It is one of the prettiest boat trips in Central America: up the mangrove canals north from the Costa Rican port town of Limon to Tortuguero National Park.
The tannin-stained water is smooth as brown glass and mirror-calm, broken only by flotillas of drifting water hyacinth and the occasional swirl of fish or a cayman’s tail.
The banks are lined with palms and rain forest, mangroves (of course), stilt houses and the occasional wonky jetty.
Sloths move so slowly that moss and lichens actually grow on their skin. By contrast, spider monkeys and howler monkeys, the New World’s heaviest (and noisiest) primates, scrabble and swing and mock-charge boats that get too close to the canal banks.
They howl, too, hence the name.
Actually it’s more of a roar, and if you didn’t know what was making the dragonlike bedlam, you’d probably run like hell. If they’re in good form, they can be heard more than 6 km away.
Like the Nicaraguan coast further north, this part of Costa Rica is a water-based society with few roads. Indeed, given that Tortuguero receives some of the highest annual rainfall in the world (more than 5 meters per year), what roads there are are frequently indistinguishable from the rivers.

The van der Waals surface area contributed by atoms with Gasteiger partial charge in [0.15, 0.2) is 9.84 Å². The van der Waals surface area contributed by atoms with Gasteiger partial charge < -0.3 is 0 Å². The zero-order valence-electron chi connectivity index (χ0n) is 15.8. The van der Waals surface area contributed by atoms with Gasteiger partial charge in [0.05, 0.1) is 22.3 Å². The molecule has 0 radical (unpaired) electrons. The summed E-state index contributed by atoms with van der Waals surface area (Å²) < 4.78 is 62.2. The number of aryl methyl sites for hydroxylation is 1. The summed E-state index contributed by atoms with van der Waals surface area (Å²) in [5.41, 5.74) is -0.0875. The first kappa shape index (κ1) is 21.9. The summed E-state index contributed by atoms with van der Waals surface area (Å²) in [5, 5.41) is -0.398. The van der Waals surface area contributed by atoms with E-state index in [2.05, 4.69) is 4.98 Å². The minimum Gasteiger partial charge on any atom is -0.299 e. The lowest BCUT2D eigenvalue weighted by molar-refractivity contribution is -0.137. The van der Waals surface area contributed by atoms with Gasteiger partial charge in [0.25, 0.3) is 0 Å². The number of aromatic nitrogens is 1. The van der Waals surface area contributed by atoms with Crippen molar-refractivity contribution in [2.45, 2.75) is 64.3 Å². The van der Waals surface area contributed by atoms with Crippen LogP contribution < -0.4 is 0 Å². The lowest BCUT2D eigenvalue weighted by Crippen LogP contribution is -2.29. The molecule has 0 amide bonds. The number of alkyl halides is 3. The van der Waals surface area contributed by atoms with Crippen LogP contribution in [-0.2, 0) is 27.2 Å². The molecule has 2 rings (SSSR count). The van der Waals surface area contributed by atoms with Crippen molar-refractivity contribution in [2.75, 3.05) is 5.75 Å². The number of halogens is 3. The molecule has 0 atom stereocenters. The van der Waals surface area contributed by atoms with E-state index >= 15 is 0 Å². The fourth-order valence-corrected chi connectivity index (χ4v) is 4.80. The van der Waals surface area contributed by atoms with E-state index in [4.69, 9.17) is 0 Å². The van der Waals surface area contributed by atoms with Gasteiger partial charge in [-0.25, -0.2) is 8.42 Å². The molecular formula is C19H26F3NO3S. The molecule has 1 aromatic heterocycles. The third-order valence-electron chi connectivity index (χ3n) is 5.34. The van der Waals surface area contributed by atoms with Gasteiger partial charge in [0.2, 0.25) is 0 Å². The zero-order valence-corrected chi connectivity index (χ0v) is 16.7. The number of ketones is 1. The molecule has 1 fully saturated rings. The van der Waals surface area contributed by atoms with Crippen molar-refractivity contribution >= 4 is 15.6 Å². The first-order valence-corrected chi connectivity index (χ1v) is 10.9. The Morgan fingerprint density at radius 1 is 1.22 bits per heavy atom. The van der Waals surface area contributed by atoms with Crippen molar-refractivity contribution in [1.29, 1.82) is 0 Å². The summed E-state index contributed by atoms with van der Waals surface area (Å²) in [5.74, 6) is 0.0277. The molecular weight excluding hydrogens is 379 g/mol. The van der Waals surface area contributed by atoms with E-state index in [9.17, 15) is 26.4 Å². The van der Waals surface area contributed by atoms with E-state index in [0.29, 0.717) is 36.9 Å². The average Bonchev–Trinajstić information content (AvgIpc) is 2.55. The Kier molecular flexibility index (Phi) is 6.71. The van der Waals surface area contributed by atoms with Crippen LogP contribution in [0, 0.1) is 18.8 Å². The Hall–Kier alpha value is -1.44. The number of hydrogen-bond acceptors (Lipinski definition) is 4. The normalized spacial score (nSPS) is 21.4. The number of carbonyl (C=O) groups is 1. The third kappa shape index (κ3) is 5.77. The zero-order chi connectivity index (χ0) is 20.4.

Instead of cars, people rely on boats and manmade canals that link natural watercourses and lagoons. These form a network of tropical waterways that enable locals and visitors to travel as far as the Nicaraguan border and beyond, without having to venture out into the turbulent Caribbean.
Nowhere here is far from the Caribbean, though. For parts of the journey, the sound of its breaking, angry surf can clearly be heard. This said, the mangroves and thin spits of land that separate the canal from the sea ensure a totally placid ride.
River traffic, particularly before entering Tortuguero National Park proper, is a busy and colorful, occasionally criminal, mix of canoes and flat-bottomed boats known as lanchas, piled high with anything, from fish traps, pigs and coconut crates to illegally cut tropical timber and concealed sacks of poached sea turtles.
It is the turtles that give Tortuguero its name (tortuga is Spanish for turtle).
And although Tortuguero offers visitors the opportunity of exploring the mangrove canals and hiking through rain forest, encountering anything from poison-arrow-dart frogs to tapirs, it is the turtles that are the principal tourist draw.
Tortuguero was first put on the world map by American sea-turtle researcher, Archie Carr. He set himself the task of finding out where green turtles (Chelonia Mydas) nest in the Caribbean.
The quest took him all over the region and is recounted in his thoroughly recommendable book “The Windward Road.”
Eventually he found what he was looking for: Tortuguero, the largest green-turtle rookery in the Caribbean.
In 1954, Carr founded the world’s first sea-turtle conservation organization, the Caribbean Conservation Corporation. As a result of CCC’s work, Tortuguero was gazetted a national park in 1970. CCC is still active in Tortuguero.